At the Grill with Chef Scott Roberts: Duck
We're switching things up a bit with post 3 of 4 in our series with chef Scott Roberts. You can read his recipe for scallops here, and grilled sea bream here. This time we're taking a break from seafood to learn about duck.
My favorite part about photographing this segment (aside from getting to eat it after) was watching the organization and tidiness of his process which can only be described as military-like cleanliness. Or, the #1 thing that makes an allergic person both relaxed and happy when dining out. I literally had to do nothing here, aside from move the lights around, stand on a floor pouf to get the angle, and click my camera. Everything was either already prepped and in its own container, or washed, dried, and presented nicely on a plate. Just like this:
In Scott's words:
"A good restaurant should operate like a machine. Keeping a clean and organised workspace is the first step cooks can take to improve productivity and quality."
And in my words:
Quebec Duck Breast, Pickled Plum, Rapini, Szechuan Pepper
Free from dairy, nuts, peanuts, egg, soy, mustard, wheat, oats, fish, shellfish
1 duck breast
1 tsp. szechuan peppercorns
salt to taste
a sprinkle of maple sugar
a couple sprigs of thyme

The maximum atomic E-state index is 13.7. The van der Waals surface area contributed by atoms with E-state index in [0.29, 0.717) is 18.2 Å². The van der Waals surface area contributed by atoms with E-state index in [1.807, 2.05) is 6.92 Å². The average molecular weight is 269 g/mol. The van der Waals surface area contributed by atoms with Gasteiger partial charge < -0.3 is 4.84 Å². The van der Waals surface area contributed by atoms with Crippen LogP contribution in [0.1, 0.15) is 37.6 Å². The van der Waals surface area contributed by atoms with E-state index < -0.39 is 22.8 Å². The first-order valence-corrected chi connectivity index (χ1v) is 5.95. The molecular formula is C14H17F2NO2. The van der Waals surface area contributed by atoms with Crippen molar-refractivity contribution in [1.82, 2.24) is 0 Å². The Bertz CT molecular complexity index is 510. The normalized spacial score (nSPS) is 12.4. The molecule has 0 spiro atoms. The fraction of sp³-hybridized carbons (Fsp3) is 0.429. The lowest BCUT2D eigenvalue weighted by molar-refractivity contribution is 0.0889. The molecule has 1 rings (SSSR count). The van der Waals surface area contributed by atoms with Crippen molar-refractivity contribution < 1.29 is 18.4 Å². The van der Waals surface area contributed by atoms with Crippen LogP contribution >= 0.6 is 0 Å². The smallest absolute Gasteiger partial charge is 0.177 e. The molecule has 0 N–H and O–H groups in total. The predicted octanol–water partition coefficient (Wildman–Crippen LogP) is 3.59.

1 bunch of rapini
For the plums:
1/3 cup white wine vinegar
1 1/4 cups water
4 tbsp. sugar
2 tsp salt
First, spare yourself any embarrassment and learn how to properly pronounce morels. I've been saying morals for years.
The next thing to do is prep the plums which should be done ahead of time. Slice them into 4 segments, and then into bite sized pieces. Bring vinegar and water to a boil with the sugar, salt, and plum scraps. Let it sit for 10 minutes, covered and off the heat. Strain the warm liquid over the plum segments and then let sit for at least 2 hours.
For the morels, quickly rinse and pat dry as they can be gritty.
Since this is part of our "At The Grill" series, you're probably wondering what was grilled here. And the answer is the rapini. If you haven't grilled rapini, lettuce, or any leafy green, please stop everything and go do that. It's very important that you know how good it tastes. To cook it like Scott did, heat up the charcoal grill, drizzle the greens with a little olive oil, and toss them on until they are tender and have a nice char.
For the duck breast, you'll notice that it's very fatty on the skin side. Rub that side with the cracked peppercorns and salt, and then put it face down into a hot stainless steel pan. Let it fry for 12 - 15 minutes on medium heat. Then take it off the heat and let the flip to let the other side cook for a minute. Sprinkle a little maple sugar on the skin, then transfer it to the charcoal and grill it on the skin side until it's medium to medium rare depending on your preference. Duck is not like other poultry and can safely be eaten rare.
Let it rest for 10 - 15 minutes before plating. Add the morels and thyme to the pan and give them a nice fry until tender and aromatic.
To plate it, cut the duck breast into 1-inch thick slices, slice the morels in half, and pull the nice looking leaves off the rapini. Arrange it around the plate and then add the plums and plum juice as a sauce.
The rapini is smokey, the plums are sweet and tart, the morels are earthy, and the duck breast is rich and tender.